So, so, so far behind on sharing links. So I’ll break them into two sets. We’ll begin with articles related to YOUR WORLD CHAMPION KANSAS CITY ROYALS!
A rather significant sports journalism event took place during the baseball playoffs: ESPN shut down the wonderful Grantland sports/pop-culture site. Many took that as a sign that there isn’t room in the modern, hot-takes-centric media world.
Turns out, though, there’s actually a ton of great sports writing out there. Despite the collapse of print media and struggles boutique sites like Grantland have gone through, we are living in an era when an amazing amount of fantastic sports writing still manages to get published.
There were a ton of great articles about the Royals over the past month. Here are a few of my favorites.
We’ll begin with two wrap-up pieces posted after game five of the World Series.
Our old pal Joe Posnanski (who we’ll hear from again) was predictably great.
And Jeff Passan, Yahoo’s national baseball writer who just happens to live in KC, isn’t quite on Posnanski’s level. But this is pretty good.
Rather predictably, a number of old school (or at least old thinking) voices shouted that the Royals were the “anti-Moneyball team” after they won the world series. Which if you have half a brain, and understand that Moneyball was about more than the Oakland A’s love of on base percentage and slow first basemen, you immediately know is a stupid take.
Fortunately there are a couple excellent pieces that point out how dumb that argument is.
Here were are, a dozen years later, and the market has shifted. Everybody’s read “Moneyball.” Everybody is pushing the limits of their analytics. Every team has brilliant, open-minded analysts and economists and psychiatrists reading code and studying trends and looking for secrets.
But … are they all looking in the same places?
Or, to put it in riddle form: If every team is playing Moneyball, which one is the Moneyball team? Holy barbecue Batman, could it be: The Kansas City Royals?
At Hardball Times, Alex Skillin points out that many sabermetrically-inclined analysts may be selling the Royals short because of their past.
A closer look at how the Royals are run and the manner in which they’ve built their current roster reveals an organization that is smarter and more progressive than it’s given credit for. In fact, if Kansas City had a better reputation within the sabermetrics community, the Royals would be receiving far more praise from analysts and statheads alike for their play this season.
I really enjoyed two non-Kansas City writers’ works over the past month.
At Sports On Earth, Will Leitch offered up daily columns. Here are three of my favorites.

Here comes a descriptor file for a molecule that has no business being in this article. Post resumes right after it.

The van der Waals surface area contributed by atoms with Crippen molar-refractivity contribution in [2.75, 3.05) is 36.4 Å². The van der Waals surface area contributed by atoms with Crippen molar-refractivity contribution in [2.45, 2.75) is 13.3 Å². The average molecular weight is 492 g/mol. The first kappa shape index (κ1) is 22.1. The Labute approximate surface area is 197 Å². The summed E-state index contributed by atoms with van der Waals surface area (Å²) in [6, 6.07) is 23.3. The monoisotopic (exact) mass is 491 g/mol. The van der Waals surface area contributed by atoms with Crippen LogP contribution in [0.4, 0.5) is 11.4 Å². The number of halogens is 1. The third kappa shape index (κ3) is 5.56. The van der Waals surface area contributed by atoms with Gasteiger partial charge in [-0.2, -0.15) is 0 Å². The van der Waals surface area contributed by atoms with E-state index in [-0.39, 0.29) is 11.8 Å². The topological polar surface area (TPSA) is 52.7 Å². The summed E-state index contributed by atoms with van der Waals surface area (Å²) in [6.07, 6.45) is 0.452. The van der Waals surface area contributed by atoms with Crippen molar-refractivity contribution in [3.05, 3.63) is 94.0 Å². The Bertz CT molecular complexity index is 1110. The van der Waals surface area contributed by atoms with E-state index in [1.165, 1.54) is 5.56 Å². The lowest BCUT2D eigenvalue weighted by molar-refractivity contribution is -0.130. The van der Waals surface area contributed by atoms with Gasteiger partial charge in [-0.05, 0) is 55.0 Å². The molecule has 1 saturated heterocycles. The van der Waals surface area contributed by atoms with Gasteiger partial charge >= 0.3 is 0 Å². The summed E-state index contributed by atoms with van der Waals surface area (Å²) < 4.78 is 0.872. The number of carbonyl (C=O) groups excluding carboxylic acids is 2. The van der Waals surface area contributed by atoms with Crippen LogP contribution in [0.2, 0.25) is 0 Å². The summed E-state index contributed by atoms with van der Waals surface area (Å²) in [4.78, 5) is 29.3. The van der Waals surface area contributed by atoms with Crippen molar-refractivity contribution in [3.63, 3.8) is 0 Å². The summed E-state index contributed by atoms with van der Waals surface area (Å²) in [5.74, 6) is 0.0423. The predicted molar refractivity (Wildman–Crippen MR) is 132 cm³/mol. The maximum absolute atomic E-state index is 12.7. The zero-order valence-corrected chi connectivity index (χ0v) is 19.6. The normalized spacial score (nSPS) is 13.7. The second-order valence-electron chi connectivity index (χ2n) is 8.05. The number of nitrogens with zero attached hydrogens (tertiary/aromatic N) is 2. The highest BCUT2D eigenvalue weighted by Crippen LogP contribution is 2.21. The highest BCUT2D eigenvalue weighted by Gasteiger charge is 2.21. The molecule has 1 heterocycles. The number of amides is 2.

First, he point out how the mood around both the Royals and the city had changed from last October.
Following the Mets’ meltdown in game four, he wrote about how the national media was missing the big, true story of the World Series.
Grant Brisbee wrote some wonderful stuff at SB Nation.
Here, he addressed the strange blend of feelings amongst Royals fans both excited about potentially winning a World Series and being worried that Lucy would once again pull the football away before the moment of triumph.
The Royals are caught between waiting for the other shoe to drop and beating other teams to death with the shoe. They’re heading to New York with their best shot to win a title in 30 years, unless it’s not quite as good as the shot they had last season, not yet. The Royals are at the doorstep of a World Series championship, and nobody’s sure how to act, other than fans cheering wildly because any team that’s gotten this far by doing that deserves it.
His Series wrap-up covered a lot of ground but I loved every word.
The Royals were the team without a clock. They lived the entire postseason like they figured out the loophole of baseball, that it never ends if the last out isn’t recorded.
Congratulations, Royals. Congratulations, Royals fans. I’ve watched a lot of championship runs over the last couple decades, but I don’t remember anything quite like that.
There were a number of fine pieces during the ALCS that I could share as well. I’ll pick only Brisbee’s, though, which points out how a few key calls went the Royals way in game six and uses that as a jumping off point for how any number of small decisions are often the biggest factors in a team winning or losing.
Teams aren’t supposed to face insurmountable odds in two straight postseasons and come up with miracle comebacks. In the Wild Card Game last year, the Royals were down to about a 3 percent chance of winning after Mike Moustakas lined out to end the seventh. In the ALDS this year, the Royals were down to less than a 2 percent chance of winning the must-win Game 4. According to my English major math skills, that means less than a .006 percent chance of winning back-to-back pennants.
The Royals like to eat math. They like to do it in front of you, looking you in the eye the entire time. Know this about them.
Oh, and Jeff Sullivan kind of hit on that Nick Hornby angle as well at Fangraphs. I love his lead, comparing the Seattle Seahawks consecutive Super Bowls to the Royals’ back-to-back pennants. He argues if you’re going to go 1–1, you do it how the Royals did it, not the Seahawks.
It’s not that there was no way to come to accept the crushing defeat. There was one way. There was one way to achieve perfect closure, and the Royals just found it. The demons of uncertainty have been vanquished. The angels of certainty dance in their stead. There’s no more opponent for the Royals to rally past — they’ve accomplished the last of the accomplishments.
- There’s a section in Fever Pitch where Hornby tries to work out what the perfect soccer result is. I can’t find it, but I believe it was a 3–2 win where your team is behind both 1–0 and 2–1 before coming back to win. ↩